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The big DP hypothesis: Reconciling the internal and external syntax of cliticization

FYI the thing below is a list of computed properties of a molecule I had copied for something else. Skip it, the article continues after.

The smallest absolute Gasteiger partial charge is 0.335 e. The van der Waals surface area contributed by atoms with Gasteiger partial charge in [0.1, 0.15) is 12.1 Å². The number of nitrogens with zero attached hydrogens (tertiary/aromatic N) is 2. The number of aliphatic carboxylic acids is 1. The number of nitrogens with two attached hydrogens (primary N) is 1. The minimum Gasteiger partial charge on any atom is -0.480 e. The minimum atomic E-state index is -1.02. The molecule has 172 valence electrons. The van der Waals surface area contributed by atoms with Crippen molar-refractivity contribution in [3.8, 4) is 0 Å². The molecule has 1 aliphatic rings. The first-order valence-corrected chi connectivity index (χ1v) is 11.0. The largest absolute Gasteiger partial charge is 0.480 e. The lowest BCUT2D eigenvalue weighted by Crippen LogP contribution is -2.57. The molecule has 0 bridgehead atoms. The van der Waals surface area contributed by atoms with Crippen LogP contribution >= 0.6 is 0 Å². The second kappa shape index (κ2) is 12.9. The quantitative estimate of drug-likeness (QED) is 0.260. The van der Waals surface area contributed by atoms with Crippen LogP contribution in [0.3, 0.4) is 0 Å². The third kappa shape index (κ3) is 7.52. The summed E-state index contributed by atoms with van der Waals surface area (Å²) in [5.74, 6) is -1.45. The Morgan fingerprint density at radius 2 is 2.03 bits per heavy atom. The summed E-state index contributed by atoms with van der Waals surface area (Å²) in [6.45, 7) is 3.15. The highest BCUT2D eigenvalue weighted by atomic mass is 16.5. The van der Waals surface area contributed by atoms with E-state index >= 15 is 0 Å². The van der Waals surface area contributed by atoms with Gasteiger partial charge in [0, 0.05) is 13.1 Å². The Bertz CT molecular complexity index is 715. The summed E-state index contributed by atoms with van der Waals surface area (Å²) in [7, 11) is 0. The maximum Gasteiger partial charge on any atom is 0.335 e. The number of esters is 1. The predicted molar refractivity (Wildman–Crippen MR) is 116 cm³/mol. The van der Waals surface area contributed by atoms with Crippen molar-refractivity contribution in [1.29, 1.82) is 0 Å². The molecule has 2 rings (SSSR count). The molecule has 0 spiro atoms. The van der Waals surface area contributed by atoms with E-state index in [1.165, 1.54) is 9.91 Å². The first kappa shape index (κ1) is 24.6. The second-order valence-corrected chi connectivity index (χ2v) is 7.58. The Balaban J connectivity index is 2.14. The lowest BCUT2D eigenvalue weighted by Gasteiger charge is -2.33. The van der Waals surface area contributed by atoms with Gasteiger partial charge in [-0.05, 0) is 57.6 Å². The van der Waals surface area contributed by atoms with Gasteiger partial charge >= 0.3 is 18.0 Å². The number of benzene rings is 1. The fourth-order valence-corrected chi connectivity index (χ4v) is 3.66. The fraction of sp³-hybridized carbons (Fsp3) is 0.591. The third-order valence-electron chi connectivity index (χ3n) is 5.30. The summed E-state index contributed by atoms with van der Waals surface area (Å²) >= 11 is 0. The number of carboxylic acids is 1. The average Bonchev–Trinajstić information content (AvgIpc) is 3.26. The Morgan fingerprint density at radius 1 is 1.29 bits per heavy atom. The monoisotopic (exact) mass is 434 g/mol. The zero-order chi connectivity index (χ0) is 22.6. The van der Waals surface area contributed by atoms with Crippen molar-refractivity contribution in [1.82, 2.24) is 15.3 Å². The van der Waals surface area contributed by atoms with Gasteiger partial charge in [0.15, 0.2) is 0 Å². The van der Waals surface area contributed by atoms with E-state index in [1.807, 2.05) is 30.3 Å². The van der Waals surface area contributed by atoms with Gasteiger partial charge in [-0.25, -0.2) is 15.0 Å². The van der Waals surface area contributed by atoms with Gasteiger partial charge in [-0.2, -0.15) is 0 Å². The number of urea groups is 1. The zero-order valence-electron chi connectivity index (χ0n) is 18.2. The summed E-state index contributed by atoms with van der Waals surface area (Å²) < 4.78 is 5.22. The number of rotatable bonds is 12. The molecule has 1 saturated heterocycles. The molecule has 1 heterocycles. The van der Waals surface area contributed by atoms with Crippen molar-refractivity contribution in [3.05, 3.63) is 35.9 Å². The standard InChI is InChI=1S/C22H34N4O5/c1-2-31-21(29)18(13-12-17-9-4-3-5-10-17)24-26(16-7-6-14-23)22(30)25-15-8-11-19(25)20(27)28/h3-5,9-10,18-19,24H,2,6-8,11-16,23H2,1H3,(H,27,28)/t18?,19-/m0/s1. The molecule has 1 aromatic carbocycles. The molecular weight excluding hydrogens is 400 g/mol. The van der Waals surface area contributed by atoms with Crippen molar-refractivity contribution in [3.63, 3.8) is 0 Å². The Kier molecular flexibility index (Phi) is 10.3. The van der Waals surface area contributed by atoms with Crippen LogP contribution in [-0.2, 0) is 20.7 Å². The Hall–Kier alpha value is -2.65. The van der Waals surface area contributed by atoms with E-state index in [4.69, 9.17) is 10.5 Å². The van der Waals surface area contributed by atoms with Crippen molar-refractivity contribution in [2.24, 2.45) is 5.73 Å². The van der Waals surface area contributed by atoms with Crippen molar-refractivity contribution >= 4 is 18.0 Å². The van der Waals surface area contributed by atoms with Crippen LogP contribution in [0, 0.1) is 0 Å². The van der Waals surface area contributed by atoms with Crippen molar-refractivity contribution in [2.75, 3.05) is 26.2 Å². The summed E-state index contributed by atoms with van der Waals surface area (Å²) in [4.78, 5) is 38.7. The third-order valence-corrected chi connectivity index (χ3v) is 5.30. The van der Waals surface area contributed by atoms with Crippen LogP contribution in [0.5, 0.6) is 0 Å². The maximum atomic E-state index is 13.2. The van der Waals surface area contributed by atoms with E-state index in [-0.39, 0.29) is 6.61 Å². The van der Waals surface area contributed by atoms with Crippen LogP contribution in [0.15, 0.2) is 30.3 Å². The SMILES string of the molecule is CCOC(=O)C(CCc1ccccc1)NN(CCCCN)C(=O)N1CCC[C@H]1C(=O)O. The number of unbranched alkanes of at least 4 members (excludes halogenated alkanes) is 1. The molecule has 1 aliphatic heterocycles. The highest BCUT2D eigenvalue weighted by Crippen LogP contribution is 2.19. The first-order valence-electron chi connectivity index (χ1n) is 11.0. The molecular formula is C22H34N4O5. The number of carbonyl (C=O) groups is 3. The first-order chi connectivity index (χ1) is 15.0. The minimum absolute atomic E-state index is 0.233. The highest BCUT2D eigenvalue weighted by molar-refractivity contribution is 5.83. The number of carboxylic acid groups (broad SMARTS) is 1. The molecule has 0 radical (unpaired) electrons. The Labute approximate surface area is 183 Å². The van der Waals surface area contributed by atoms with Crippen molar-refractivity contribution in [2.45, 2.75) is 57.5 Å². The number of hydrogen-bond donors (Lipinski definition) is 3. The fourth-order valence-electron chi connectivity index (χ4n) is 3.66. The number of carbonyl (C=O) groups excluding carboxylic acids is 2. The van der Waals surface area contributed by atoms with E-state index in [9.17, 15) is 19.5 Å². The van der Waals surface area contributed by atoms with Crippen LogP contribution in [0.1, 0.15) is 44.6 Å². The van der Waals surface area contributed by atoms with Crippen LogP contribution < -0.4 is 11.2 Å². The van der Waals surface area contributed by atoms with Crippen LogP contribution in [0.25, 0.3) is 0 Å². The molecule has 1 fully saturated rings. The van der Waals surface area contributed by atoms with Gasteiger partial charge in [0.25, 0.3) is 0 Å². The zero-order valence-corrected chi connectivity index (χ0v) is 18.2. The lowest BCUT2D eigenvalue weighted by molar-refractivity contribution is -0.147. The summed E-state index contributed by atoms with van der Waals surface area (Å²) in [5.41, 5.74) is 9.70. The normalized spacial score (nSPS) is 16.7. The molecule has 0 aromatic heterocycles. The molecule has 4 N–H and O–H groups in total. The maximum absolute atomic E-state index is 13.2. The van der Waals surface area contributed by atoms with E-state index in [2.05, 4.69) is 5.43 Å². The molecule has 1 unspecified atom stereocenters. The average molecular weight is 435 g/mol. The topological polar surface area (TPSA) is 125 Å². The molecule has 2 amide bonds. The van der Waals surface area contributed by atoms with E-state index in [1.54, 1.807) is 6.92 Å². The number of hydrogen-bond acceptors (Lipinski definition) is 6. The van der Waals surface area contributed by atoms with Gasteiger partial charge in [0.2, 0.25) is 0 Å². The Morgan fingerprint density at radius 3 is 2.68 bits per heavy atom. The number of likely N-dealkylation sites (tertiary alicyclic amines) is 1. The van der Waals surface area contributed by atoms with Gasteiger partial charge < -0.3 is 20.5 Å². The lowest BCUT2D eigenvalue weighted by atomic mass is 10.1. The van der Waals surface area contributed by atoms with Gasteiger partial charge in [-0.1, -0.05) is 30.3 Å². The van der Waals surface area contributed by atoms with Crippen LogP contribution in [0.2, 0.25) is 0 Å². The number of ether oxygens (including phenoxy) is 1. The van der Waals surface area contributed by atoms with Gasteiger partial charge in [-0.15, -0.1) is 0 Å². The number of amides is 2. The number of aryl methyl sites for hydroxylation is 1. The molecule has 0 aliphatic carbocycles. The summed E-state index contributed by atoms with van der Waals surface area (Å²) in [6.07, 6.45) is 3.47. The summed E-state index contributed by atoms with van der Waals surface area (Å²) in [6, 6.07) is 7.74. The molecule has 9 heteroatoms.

Abstract/Résumé: Clitic pronouns raise a number of questions for syntactic theory, among others: 1) the inventory of syntactic categories: do they realise the same category as determiners or a different category?, 2) the format of syntactic categories: do they realize a reduced structure with respect to the phrases they stand for?, 3) the types of movement available: do they involve an instance of X-movement?, 4) their peculiar behaviour in language acquisition and language disorders: why are they often omitted in these populations? To answer some of these questions, we focalize on the following Generalisations: a) clitics can realize VP-internal complements, but cannot realize VP-external complements (like temporal, causal, manner adjuncts). Clitics only exist in the case of complements that display case morphology. While NOM, ACC, DAT, GEN, LOC and INSTR case are attested in languages with a rich case morphology, no “temporal” or “causal” case are attested; b) the dependence built by clitics is local. Clitics undergo movement from VP-internal merge positions to their spell-out positions; c) clitics merge with functional heads belonging to the extended projections of verbs. They are not found inside DPs, APs, PPs at Spell-out. These generalisations can be captured by one single hypothesis, previously suggested to account for clitic doubling: the clitic and the associate DP are merged as a 'big' DP (Torrego 1995, Belletti 1999, 2005, Cecchetto 2000, Uriagereka 2005). The big-DP hypothesis can capture the parallelism between the availability of cliticization (Generalis. a) and the extraction possibilities (Generalis. b). Complements that are cliticized are also those that allow extraction of clitics. Big DPs occur in dedicated positions of the clause, not available in the extended projections of categories other than verbs (Generalis. c). This is related to the fact that clitic doubling is possible in clauses but not in DPs, APs, and PPs. The above mentioned proposals of clitic doubling however have the disadvantage of considering the clitic as the D head of the big DP. In spite of prima facie evidence (e.g. identical paradigms of clitics and determiners in languages like French), clitics are not determiners. Robust crosslinguistic evidence suggest that they realise different categories. While definite articles spell out copies of the phi-features of the noun (Giusti 2008), as confirmed by their realisations with e.g. prenominal adjective be-l, be-i, be-gli “nice + phi-features” (Cardinaletti, Giusti 2011), clitics have more structure: they realise (reduced) projections lacking the highest layer of nominal expressions (Cardinaletti, Starke 1999). If clitics are not Ds, a slight reformulation of the big DP hypothesis is therefore called for.